In all, the U.S. imported about $82 billion worth of apparel during the 12-month period that ended in September, according to data from the Commerce Department. More than 40 percent of clothing shipped to the U.S. is made in China, with seven of the top 10 importers located in Asia.
Ascena Retail Group Inc., the women’s apparel seller that owns the Lane Bryant and Ann Taylor brands, has been assessing its operations in the wake of Trump’s victory. That includes holding off on expanding overseas sourcing agreements, according to Linda Heasley, CEO of the company’s plus-size division.
“We’ve been positioning ourselves to take advantage of whatever might happen,” Heasley said during a recent interview on Bloomberg Television.
Americans do say they want more domestically manufactured clothing, but they may not be willing to pay the higher prices. Made-in-the-USA products could double retail costs and potentially hurt the economy, said Hughes, president of the Fashion Industry Association.
But domestic-manufacturing advocates are more optimistic. By investing in U.S. factories -- and relying on automation -- the clothing industry could make 30 percent of its products at home within the next 15 years, said Harry Moser, founder of the Reshoring Initiative. He points to the hidden expenses and hassles of Asian-made clothing, including shipping, duties, extra inventory costs and having to travel across the world to check on suppliers.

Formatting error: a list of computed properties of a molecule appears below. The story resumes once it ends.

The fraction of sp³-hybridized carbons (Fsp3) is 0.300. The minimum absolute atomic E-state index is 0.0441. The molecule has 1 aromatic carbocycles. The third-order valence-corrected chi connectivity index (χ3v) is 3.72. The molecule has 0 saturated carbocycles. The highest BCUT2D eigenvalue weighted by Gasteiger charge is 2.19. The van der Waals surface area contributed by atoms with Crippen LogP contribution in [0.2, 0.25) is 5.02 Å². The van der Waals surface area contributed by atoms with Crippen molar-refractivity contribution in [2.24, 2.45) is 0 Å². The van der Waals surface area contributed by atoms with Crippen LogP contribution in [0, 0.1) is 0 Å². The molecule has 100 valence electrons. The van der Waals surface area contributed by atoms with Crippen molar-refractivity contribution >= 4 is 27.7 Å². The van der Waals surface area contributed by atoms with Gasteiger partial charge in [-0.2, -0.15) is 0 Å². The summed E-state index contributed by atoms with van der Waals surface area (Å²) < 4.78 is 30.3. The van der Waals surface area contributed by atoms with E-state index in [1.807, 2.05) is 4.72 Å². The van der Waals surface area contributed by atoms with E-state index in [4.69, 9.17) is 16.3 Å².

Of course, using factory robots wouldn’t require an army of workers, but a resurgent U.S. apparel industry could still bring plenty of dollars and jobs, he said.
“We are talking about hundreds of billions of dollars,” said Moser, who consults with Wal-Mart Stores Inc. on its Made-in-the-USA program. “And maybe a million jobs.”
What could happen is that big brands will avoid Asia and shift production to Mexico and Central America, where there is already a robust apparel industry, said Augustine Tantillo, president of the National Council of Textile Organizations.
That would still help boost employment at U.S. textile companies, which make the yarn, fabrics and fibers purchased by clothing producers. The American textile industry has 580,000 workers, down from about 1.8 million in the late 1990s when production shifted to Asia, according to the trade group.
Dov Charney knows as much about domestic clothing manufacturing as anyone. He founded American Apparel, which sewed its wares in a Los Angeles factory and touted that fact in a chain of stores nationwide.
Charney was forced out of the company, which then went bankrupt twice, but he’s now working on a new L.A. clothing startup. Apparel production in the U.S. is becoming more feasible because of the advances in automation and technology, he said in an interview.
The U.S. doesn’t offer the same kinds of financial incentives as China, Charney said. But he thinks companies could make a lot more stuff at home if they had the right know-how -- and perhaps a bit of a push.
“It’s highly efficient to make clothing here, but a lot of people don’t understand how to do it,” Charney said. “American manufacturing is underrated.”